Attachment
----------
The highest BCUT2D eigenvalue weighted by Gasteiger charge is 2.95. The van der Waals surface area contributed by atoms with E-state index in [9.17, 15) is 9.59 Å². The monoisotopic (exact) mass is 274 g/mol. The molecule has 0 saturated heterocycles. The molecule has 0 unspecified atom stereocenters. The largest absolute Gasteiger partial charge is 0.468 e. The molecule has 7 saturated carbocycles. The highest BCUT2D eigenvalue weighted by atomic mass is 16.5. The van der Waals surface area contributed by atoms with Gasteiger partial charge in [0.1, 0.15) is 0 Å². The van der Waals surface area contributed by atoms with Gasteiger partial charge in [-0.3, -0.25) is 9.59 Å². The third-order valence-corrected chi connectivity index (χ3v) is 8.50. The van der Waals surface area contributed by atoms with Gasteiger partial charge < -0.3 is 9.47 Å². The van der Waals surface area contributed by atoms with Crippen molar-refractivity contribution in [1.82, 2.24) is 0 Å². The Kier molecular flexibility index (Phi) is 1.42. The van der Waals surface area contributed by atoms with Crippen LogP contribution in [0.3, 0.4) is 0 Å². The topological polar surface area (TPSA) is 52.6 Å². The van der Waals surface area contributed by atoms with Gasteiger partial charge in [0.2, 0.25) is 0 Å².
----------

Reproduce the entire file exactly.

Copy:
The highest BCUT2D eigenvalue weighted by Gasteiger charge is 2.95. The van der Waals surface area contributed by atoms with E-state index in [9.17, 15) is 9.59 Å². The monoisotopic (exact) mass is 274 g/mol. The molecule has 0 saturated heterocycles. The molecule has 0 unspecified atom stereocenters. The largest absolute Gasteiger partial charge is 0.468 e. The molecule has 7 saturated carbocycles. The highest BCUT2D eigenvalue weighted by atomic mass is 16.5. The van der Waals surface area contributed by atoms with Gasteiger partial charge in [0.1, 0.15) is 0 Å². The van der Waals surface area contributed by atoms with Gasteiger partial charge in [-0.3, -0.25) is 9.59 Å². The third-order valence-corrected chi connectivity index (χ3v) is 8.50. The van der Waals surface area contributed by atoms with Gasteiger partial charge < -0.3 is 9.47 Å². The van der Waals surface area contributed by atoms with Crippen molar-refractivity contribution in [1.82, 2.24) is 0 Å². The Kier molecular flexibility index (Phi) is 1.42. The van der Waals surface area contributed by atoms with Crippen LogP contribution in [0.3, 0.4) is 0 Å². The topological polar surface area (TPSA) is 52.6 Å². The van der Waals surface area contributed by atoms with Gasteiger partial charge in [0.2, 0.25) is 0 Å².